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Clinical trial and ‘real-world’ data support switching from a bio-originator to its biosimilar
  1. Jonathan Kay1,
  2. Thomas Dörner2,
  3. Paul Emery3,
  4. Tore K Kvien4,
  5. Ferdinand C Breedveld5
  1. 1 Division of Rheumatology, Department of Medicine, UMass Memorial Medical Center and University of Massachusetts Medical School, Worcester, Massachusetts, USA
  2. 2 Department of Medicine/Rheumatology and Clinical Immunology, Charité Universitätsmedizin and Deutsches Rheumaforschungszentrum (DRFZ), Berlin, Germany
  3. 3 Leeds Institute of Rheumatic and Musculoskeletal Medicine, University of Leeds, Chapel Allerton Hospital, Leeds, UK
  4. 4 Department of Rheumatology, Diakonhjemmet Hospital, Oslo, Norway
  5. 5 Department of Rheumatology, Leiden University Medical Center, Leiden, The Netherlands
  1. Correspondence to Professor Jonathan Kay, Division of Rheumatology, Department of Medicine, UMass Memorial Medical Center and University of Massachusetts Medical School, Worcester, MA 01605, USA; jonathan.kay{at}umassmemorial.org

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In their correspondence, Cantini and Benucci1 voice concern regarding the recommendation of our international multidisciplinary task force on biosimilars that ‘a single switch from a bio-originator to one of its biosimilars is safe and effective.’2 This recommendation was based on consistent evidence from randomised controlled trials comparing biosimilars to their respective reference products in patients with rheumatologic diseases, in which subjects treated with a reference product were subsequently transitioned to treatment with its biosimilar. In all such studies that have been published to date, there has been no significant loss of efficacy or increase in the incidence of adverse events or of antidrug antibodies following such a change. This has been demonstrated not only for biosimilars of infliximab3–6 and etanercept,7 but also for biosimilars of adalimumab.8 9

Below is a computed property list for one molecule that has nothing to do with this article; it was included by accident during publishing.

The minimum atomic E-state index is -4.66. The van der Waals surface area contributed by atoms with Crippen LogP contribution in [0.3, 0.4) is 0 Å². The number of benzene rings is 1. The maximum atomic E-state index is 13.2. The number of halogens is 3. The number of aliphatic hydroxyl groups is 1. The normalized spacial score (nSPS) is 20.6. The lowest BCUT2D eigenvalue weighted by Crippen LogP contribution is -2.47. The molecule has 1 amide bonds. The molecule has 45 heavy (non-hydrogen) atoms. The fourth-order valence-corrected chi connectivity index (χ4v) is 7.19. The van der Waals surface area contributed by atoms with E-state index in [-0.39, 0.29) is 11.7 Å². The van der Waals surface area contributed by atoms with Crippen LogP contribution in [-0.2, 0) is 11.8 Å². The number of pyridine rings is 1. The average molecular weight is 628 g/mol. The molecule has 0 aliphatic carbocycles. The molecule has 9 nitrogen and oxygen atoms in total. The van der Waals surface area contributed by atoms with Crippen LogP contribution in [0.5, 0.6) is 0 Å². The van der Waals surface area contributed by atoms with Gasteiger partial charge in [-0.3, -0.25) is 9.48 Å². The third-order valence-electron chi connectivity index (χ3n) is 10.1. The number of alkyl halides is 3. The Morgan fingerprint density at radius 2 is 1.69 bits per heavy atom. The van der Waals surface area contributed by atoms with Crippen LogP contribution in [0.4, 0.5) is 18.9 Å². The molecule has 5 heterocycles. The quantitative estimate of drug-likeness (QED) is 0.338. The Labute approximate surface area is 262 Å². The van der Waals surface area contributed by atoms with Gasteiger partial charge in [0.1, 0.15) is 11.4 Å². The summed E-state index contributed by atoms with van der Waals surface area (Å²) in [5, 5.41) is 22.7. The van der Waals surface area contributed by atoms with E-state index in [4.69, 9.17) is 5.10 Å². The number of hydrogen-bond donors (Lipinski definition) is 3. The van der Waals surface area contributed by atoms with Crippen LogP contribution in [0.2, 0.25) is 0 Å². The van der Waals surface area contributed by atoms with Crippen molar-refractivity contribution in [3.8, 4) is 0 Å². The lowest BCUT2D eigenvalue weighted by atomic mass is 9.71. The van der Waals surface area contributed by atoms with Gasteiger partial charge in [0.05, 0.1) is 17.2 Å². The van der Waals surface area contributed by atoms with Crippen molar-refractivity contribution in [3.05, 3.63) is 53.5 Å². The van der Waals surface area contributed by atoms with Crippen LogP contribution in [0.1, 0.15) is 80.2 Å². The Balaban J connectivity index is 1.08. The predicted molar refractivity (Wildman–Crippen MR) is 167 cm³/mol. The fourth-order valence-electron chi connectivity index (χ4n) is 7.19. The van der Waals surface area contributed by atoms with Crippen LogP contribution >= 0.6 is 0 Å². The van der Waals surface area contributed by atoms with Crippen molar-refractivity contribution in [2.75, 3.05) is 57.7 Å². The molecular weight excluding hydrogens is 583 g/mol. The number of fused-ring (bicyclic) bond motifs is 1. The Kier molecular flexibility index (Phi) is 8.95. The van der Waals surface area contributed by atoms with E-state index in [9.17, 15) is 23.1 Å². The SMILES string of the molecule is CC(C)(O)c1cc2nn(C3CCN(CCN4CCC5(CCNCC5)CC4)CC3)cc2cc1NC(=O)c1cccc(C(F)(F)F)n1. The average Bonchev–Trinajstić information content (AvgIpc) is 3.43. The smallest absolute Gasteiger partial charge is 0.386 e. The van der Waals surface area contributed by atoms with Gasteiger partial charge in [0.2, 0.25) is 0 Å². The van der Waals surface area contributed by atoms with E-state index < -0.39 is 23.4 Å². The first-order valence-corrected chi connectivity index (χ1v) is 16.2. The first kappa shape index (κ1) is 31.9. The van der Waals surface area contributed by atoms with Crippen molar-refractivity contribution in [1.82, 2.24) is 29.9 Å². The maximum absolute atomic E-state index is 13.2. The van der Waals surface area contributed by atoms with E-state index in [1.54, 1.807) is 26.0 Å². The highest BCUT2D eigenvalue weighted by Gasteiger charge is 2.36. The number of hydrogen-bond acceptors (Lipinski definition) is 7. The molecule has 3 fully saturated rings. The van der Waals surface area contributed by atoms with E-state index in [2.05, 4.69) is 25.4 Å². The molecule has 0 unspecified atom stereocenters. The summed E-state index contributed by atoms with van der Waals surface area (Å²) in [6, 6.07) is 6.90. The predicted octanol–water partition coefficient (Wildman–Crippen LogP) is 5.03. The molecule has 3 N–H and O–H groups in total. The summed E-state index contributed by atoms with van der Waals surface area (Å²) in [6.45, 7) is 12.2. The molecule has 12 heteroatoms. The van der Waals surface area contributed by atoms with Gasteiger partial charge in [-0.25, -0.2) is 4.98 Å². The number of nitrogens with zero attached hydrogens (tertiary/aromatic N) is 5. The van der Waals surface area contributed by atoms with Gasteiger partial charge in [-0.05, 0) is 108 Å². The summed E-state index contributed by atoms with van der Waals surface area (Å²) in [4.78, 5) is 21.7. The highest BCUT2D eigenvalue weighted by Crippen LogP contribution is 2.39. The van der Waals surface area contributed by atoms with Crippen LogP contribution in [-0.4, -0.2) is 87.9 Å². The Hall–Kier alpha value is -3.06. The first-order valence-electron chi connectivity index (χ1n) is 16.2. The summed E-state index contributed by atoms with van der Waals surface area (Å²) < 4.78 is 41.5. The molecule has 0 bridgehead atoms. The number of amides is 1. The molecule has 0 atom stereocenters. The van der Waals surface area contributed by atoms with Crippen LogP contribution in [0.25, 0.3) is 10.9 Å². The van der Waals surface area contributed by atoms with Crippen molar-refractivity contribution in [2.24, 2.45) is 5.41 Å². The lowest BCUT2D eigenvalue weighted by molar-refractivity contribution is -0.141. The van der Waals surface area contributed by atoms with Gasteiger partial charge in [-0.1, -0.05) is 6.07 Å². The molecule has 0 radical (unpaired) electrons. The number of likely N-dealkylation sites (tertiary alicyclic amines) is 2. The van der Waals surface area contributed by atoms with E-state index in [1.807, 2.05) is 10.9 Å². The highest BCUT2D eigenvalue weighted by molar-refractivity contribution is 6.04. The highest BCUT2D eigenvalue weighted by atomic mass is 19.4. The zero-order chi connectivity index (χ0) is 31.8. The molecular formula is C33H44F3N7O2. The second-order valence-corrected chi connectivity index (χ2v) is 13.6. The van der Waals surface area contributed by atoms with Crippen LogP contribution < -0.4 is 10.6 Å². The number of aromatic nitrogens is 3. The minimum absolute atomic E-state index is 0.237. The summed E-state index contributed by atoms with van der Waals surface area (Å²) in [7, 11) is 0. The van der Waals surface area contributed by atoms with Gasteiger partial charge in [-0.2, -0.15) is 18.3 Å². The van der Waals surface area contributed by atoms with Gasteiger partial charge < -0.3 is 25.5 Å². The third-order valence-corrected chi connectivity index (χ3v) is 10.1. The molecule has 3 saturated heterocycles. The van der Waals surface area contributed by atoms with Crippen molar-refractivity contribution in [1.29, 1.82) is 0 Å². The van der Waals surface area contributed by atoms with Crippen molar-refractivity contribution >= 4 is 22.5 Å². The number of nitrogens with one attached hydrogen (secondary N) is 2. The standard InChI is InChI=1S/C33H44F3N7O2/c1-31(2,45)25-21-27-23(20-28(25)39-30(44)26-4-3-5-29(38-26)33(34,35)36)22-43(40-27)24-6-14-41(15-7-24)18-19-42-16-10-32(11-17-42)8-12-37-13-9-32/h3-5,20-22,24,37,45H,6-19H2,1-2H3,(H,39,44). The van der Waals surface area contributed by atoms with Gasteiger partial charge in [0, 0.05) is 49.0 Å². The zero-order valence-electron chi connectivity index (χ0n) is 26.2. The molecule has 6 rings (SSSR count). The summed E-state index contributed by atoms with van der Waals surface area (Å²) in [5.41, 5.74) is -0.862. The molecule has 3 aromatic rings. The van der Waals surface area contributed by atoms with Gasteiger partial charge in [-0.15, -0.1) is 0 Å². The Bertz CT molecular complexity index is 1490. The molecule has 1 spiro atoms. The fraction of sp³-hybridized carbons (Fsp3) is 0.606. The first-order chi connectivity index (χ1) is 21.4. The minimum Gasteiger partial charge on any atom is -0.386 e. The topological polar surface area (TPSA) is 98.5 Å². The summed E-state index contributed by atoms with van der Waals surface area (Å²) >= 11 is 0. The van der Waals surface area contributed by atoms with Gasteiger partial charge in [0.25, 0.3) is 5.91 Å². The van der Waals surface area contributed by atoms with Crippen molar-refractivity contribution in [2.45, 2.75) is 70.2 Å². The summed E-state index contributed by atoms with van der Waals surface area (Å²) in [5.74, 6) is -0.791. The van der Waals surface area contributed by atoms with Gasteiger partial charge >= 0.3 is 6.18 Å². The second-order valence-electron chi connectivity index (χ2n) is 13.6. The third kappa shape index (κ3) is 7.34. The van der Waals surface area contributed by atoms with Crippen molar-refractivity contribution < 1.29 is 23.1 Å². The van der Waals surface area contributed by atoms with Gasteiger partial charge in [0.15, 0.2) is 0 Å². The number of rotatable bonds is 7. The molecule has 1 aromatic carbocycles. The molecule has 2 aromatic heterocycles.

The NOR-SWITCH study met its primary endpoint at 52 weeks, thereby demonstrating non-inferiority of changing treatment from bio-originator infliximab to biosimilar infliximab CT-P13 (infliximab-dyyb) to continued treatment with bio-originator infliximab in patients with any of the six inflammatory diseases for which infliximab is indicated who had exhibited stable disease activity over the previous 6 months.10 It is important to recognise that this prospective, double-blind, randomised controlled trial was powered to demonstrate non-inferiority of changing to the biosimilar to continued treatment with the bio-originator in the aggregated population of patients with the six inflammatory diseases; it was not designed to assess non-inferiority of this treatment strategy in any individual disease. As Cantini and Benucci point out, 248 (51.6%) of the 481 subjects enrolled in NOR-SWITCH had inflammatory bowel disease and 35 (7.3%) had psoriasis. However, the other 198 (41.2%) had an inflammatory rheumatologic disease and, although not powered to do so, this study demonstrated non-inferiority of changing to biosimilar infliximab for the subgroup of patients with spondyloarthritis. Thus, the results of the NOR-SWITCH study support changing treatment from bio-originator to biosimilar infliximab in patients with inflammatory rheumatologic diseases.